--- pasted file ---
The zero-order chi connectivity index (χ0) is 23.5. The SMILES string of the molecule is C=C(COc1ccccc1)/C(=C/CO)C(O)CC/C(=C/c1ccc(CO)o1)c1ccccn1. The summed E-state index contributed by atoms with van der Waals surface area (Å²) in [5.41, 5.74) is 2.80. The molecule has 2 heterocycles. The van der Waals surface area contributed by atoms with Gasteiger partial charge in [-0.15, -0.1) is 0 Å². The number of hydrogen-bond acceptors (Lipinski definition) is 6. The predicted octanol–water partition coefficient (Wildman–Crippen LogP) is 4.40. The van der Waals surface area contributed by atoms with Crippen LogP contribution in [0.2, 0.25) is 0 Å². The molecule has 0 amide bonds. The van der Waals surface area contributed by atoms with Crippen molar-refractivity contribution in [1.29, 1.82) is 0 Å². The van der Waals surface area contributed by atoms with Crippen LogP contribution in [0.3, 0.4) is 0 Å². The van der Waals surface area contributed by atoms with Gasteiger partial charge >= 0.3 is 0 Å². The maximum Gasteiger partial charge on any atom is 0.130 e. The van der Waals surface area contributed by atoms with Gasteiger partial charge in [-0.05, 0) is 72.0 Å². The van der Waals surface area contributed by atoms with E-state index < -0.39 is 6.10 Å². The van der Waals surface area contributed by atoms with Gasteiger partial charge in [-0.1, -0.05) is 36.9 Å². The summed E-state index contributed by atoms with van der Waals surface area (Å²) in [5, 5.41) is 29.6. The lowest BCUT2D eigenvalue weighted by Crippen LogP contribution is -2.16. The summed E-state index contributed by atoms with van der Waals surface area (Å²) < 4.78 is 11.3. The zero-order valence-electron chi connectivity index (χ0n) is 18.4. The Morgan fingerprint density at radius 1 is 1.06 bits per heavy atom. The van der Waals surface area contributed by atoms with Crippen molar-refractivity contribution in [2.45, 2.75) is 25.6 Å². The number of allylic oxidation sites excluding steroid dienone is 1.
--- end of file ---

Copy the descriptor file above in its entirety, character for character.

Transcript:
The zero-order chi connectivity index (χ0) is 23.5. The SMILES string of the molecule is C=C(COc1ccccc1)/C(=C/CO)C(O)CC/C(=C/c1ccc(CO)o1)c1ccccn1. The summed E-state index contributed by atoms with van der Waals surface area (Å²) in [5.41, 5.74) is 2.80. The molecule has 2 heterocycles. The van der Waals surface area contributed by atoms with Gasteiger partial charge in [-0.15, -0.1) is 0 Å². The number of hydrogen-bond acceptors (Lipinski definition) is 6. The predicted octanol–water partition coefficient (Wildman–Crippen LogP) is 4.40. The van der Waals surface area contributed by atoms with Crippen LogP contribution in [0.2, 0.25) is 0 Å². The molecule has 0 amide bonds. The van der Waals surface area contributed by atoms with Crippen molar-refractivity contribution in [1.29, 1.82) is 0 Å². The van der Waals surface area contributed by atoms with Crippen LogP contribution in [0.3, 0.4) is 0 Å². The van der Waals surface area contributed by atoms with Gasteiger partial charge >= 0.3 is 0 Å². The maximum Gasteiger partial charge on any atom is 0.130 e. The van der Waals surface area contributed by atoms with Gasteiger partial charge in [-0.05, 0) is 72.0 Å². The van der Waals surface area contributed by atoms with E-state index < -0.39 is 6.10 Å². The van der Waals surface area contributed by atoms with Gasteiger partial charge in [-0.1, -0.05) is 36.9 Å². The summed E-state index contributed by atoms with van der Waals surface area (Å²) in [5, 5.41) is 29.6. The lowest BCUT2D eigenvalue weighted by Crippen LogP contribution is -2.16. The summed E-state index contributed by atoms with van der Waals surface area (Å²) < 4.78 is 11.3. The zero-order valence-electron chi connectivity index (χ0n) is 18.4. The Morgan fingerprint density at radius 1 is 1.06 bits per heavy atom. The van der Waals surface area contributed by atoms with Crippen molar-refractivity contribution in [2.45, 2.75) is 25.6 Å². The number of allylic oxidation sites excluding steroid dienone is 1.